Lessons have been going well. It's challenging. I skipped right over learning to land on this blog. That's a major topic and I don't quite know what to say about it, other than I'm not scared of landing anymore but have a healthy respect about how every landing is a unique challenge.
The difficulty in today's lesson, what made it so exciting, was putting together a bunch of skills and doing everything at once. Reading charts. Taking off, cruising, landing. Avoiding restricted airspace. Flying the pattern, setting up an approach from whatever weird direction I was coming from. Finding airports. Judging the weather. And juggling radios: 11 controllers, 7 ATIS. I'm proud of myself that I handled about 95% without mistakes and 100% safely. Now I just have to practice for 50 more hours!
Over on my secret gaming blog I just wrote a long post analyzing Farmville
FarmVille is a great social, viral app. The puzzle I can't work out is whether FarmVille would be more successful if it were a better game. I think probably not; the casual, simple gameplay along with the fun Sims-like construction is a pretty sweet spot for the Facebook market. Too bad, I'd love to play a game like this that was actually interesting as well.
One of the pleasures of flying private airplanes is the amazing service you get at the airport. FBOs are the airport terminals for general aviation. A staffed office with a waiting lounge, bathrooms, telephones and Internet terminals, car rentals, and if you're lucky some fresh baked cookies. But unlike airport terminals the experience is entirely genteel, welcoming, unhurried. And no security screenings. You can tell the luxury aspirations of the FBOs by their names: Million Air, Signature Flight Support, etc.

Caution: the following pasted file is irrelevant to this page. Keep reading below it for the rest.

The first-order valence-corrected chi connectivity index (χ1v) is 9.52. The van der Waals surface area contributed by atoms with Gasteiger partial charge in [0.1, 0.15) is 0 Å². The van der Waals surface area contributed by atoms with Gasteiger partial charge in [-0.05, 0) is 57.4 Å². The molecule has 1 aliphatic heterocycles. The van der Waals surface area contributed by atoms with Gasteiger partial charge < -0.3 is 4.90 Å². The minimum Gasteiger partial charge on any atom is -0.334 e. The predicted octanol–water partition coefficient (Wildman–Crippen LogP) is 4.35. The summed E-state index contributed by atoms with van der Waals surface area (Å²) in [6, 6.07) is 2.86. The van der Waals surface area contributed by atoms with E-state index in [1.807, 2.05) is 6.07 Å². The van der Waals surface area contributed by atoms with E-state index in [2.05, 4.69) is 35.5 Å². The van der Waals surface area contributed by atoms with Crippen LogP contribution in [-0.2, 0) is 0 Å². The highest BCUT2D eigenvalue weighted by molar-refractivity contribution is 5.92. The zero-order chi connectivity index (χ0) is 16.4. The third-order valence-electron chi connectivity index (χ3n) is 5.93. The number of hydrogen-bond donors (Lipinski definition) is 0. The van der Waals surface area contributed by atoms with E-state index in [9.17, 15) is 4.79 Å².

The primary business of FBOs is selling fuel to rich executives. All that service is there waiting for a private jet to drop in and buy $2000 worth of gas. The FBOs are a helpful base for air taxi operations for people who think nothing of paying a few thousand bucks to hire an airplane and a couple of pilots for a quick trip to Sedona. There's always a beautiful lounge with black leather sofas for the customers and a quiet back room with a comfortable recliner for a nap for the pilots. Also, always mouthwash in the men's room so the pilot can be fresh and clean.
Ken's little plane is more like a 1973 Volkswagen than a Mercedes limousine and we're seldom buying more than a hundred bucks of fuel. But we get the same executive service when we wander in with our ratty flight bags with charts falling out of the pockets. I really appreciated that last week for our unplanned stop in Medford. We found our way to Million Air and five minutes later had hot coffee, fresh cookies, and a rental car being arranged by an intelligent and helpful woman at the desk. Nice welcome after a long flight with frustrating weather.
Of course most little airports don't have fancy FBOs. But even the places with nothing but a mechanic and a fuel pump are generally friendly and helpful. I fondly remember a few years back near San Antonio stopping for gas and being offered to borrow their old beater car ("keys are in the ignition") to go get some great barbeque. Sure beats McDonalds at the airport food court.
Google Chrome now supports extensions in the beta build. They work great. Here's useful extensions I've found: